Broaden Close Reading Beyond the Printed Page

By Jason D. DeHart

It can be difficult to take time to pause and dig into a text when there are so many standards to address, crises to mitigate, and work to do in the classroom. Yet the intentional work of close reading is essential.

This third post in a series about what reading and literacy means in today’s world addresses the question: What does it mean to read closely when there are so many different ways for students to engage with text today?

Considering the Form

A little over a decade ago, there was a resurgence of focus on the act of close reading. I remember attending early morning trainings, meditating on the intentions of authors and reflecting on form critical approaches. The form critical approach focuses on the text itself and the moves of the author, lessening the personal response and opinion of the reader.

I appreciate this more arms-length method of literacy instruction while also noting that the role of the individual reader as meaning maker is still crucial. At the same time, I’m concerned with how often close reading seems to be an activity only focused on examples from authors like Mark Twain or Louisa May Alcott.

I contend that this purposeful work can apply to any text – with the question at heart of what the text is communicating and why the author/composer has made the set of choices that are evident in the finished product.

Defining Reading as a Network of Activities

It is important and necessary to help students navigate the complexities of the English language and to make connections across languages. For middle school students, it is also important to see reading as a network of activities, including digital and screen-based interactions.

Students can consider the choices that composers make to convey meaning, the use of particular words in prose or poetry, the juxtaposition of images and text in a video, the rhetorical moves of political candidates in campaign ads. Even the items arranged in a movie scene can be considered critically as each item – and even each framing of each item – is an intentional choice.

Literacy is a term that is often used and comprises reading, writing, and communicating methods. Literacy can also be broadened to become a social and cultural description of identity-based practices and customs. Some scholars see literacy as a means of understanding the self in relation to the social world.

When it comes to the type of literacy I am thinking of, there is often a divide between the types of reading and writing activities that are part of state standards and instruction and the notion of digital literacy.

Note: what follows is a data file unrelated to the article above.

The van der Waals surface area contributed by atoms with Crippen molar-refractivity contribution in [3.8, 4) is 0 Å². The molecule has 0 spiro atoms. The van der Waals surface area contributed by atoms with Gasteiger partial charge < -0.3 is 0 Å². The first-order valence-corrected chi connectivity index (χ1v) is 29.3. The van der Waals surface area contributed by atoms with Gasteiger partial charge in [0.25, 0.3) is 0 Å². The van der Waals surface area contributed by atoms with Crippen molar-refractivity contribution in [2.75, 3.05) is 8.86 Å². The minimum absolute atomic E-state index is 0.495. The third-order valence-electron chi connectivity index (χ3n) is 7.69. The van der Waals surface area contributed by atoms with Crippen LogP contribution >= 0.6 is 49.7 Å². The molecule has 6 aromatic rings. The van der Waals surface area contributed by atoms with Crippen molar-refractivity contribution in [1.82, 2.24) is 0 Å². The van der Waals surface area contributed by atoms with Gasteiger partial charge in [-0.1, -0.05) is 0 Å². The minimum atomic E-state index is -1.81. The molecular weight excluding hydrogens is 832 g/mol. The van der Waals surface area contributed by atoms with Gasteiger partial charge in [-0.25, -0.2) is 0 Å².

In the state standards that I am required to use, only a handful of standards hint at working across media, and those that do often frame this as a comparative approach, still linked to the traditional printed word.

While I have talked about comics, digital composing, and podcasts, this post is concerned with the robust nature of digital reading – close reading of the screen.

Close Reading for Media Awareness

Media literacy is yet another term in the wide-ranging family of literacy-attached terms. This branch of literacy has been written about extensively and well by authors like Renee Hobbs and Frank Baker, to name a few. Close, critical consideration of the digital image involves thinking about the way words are presented. These words can be spoken or written, and be used as a brief flash or a continued refrain.

And there is more. In addition to the spoken or printed words, the juxtaposition of these words with images and elements of design can work to provide a message of unity or discord.

Consider the video of a politician talking about all they have accomplished in their term. The spoken words are one aspect of meaning-making. What about the choice of music? The filter on the camera? The positioning of the figure? The camera angles? The kind of shots – wide and welcoming, or close and tense? The presence of other elements? Color schemes? Title cards?

The same message can be woven to support or oppose a position through overt or subtle means, and while close reading of media does involve the use of words it also involves a focus on visual rhetoric and design, as well as sonic literacy (another literacy term to explore!).